Andy Mitten’s Euro 2016 diary: Atmosphere is just the ticket for Northern Ireland and their many fans

Ticket touts may not be happy but fans with winning teams are enjoying the atmosphere, coffee with no milk aside. Andy Mitten writes from Lyon.
Tickets have not been difficult to come by at Euro 2016. Reuters / Wolfgang Rattay
Tickets have not been difficult to come by at Euro 2016. Reuters / Wolfgang Rattay

The Northern Ireland fans spilled out of the Metro at the end of the line by Lyon’s huge new stadium.

Once again, rainclouds loomed over the city, as they had for the previous game between Italy and Belgium.

Once again, fans walking towards the 60,000-seat venue were met with dozens of people offering match tickets for a fraction of face value.

“One ticket, €10,” shouted a man with a desperate look.

There were no takers. The market is flooded with tickets and demand for the vast majority of Euro 2016 games is low.

The crowds are high. The games are almost all sell-outs.

Uefa will rightly claim this as a triumph, especially when compared to previous tournaments.

In England 20 years ago for Euros ’96, games were played in front of stadiums that were two-thirds full, even in the great football cities of Liverpool, Manchester and Newcastle.

Interest was nowhere near as high as for club football.

In France, the only obvious blocks of empty seats are in the corporate sections. If you are the boss of a marketing department for a large multi-national, the allure of taking your clients to Czech Republic against Croatia at Saint-Etienne is limited. During France ’98, the ticket touts thrived because of a shortage of supply. Many veteran touts claim it was the greatest-ever tournament they covered, with significant numbers of Japanese and American tourists helping pump up the market as tickets went for 10 times the face value. The 2006 World Cup in Germany was similar.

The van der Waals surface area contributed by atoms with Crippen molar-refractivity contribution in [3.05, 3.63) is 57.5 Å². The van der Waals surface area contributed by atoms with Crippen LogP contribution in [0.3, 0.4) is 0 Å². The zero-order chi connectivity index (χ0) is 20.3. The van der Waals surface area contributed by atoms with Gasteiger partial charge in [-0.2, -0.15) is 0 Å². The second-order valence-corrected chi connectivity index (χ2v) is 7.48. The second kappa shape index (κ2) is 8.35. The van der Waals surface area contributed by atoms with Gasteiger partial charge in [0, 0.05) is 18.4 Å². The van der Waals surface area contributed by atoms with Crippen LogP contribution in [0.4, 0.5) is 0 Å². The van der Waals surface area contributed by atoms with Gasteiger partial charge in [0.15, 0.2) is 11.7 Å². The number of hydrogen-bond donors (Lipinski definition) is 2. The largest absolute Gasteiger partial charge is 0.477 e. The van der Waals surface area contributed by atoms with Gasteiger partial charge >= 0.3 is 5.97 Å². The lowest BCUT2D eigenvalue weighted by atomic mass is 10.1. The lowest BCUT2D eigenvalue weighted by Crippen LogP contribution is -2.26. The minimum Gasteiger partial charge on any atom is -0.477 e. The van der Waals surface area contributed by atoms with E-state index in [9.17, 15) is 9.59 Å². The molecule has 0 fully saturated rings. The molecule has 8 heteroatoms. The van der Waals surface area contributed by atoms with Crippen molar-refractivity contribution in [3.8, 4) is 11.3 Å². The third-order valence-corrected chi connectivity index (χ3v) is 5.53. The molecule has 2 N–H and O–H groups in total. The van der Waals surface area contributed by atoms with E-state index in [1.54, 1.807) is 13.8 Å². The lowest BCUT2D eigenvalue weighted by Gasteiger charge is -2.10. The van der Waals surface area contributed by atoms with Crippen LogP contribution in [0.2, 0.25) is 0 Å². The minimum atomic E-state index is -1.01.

Now, the touts are struggling.

“A fear of terrorism, a weaker European economy than 10 years ago and it’s not got the allure of the World Cup,” explained one tout at Lyon. “Plus, there are a lot of games in stadiums with increased capacities and the tickets are already expensive.”

The tickets are priced in three categories for the group games – €55 (Dh 227), €80, €105 and €145.

The biggest price bracket is the €145 tickets along the side of the pitch. They are the ones that Uefa guide fans to when they applied online. This writer applied for nine tickets and received six Category 1 tickets and three Category 2.

Given that €1,000 per month is a regular working-class wage in southern European countries such as Spain and Italy, those prices are well beyond the reach of the working-class football fan.

Highlights are few for those working the streets in the secondary ticket market.


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Demand exceeds supply for games featuring the Republic of Ireland and England.

That England and Wales was played at a small 35,000 capacity stadium in Lens, a venue only two hours from London, increased demand further.

Tickets were selling for €500.

They are the exceptions in the group stages.

Newspapers wrote of tens of thousands of England fans heading to Marseille without tickets, just as they had headed to Germany a decade ago.

It wasn’t true. Tickets were not difficult to obtain for face value because a massive 40,000 allocation took all the demand from the market.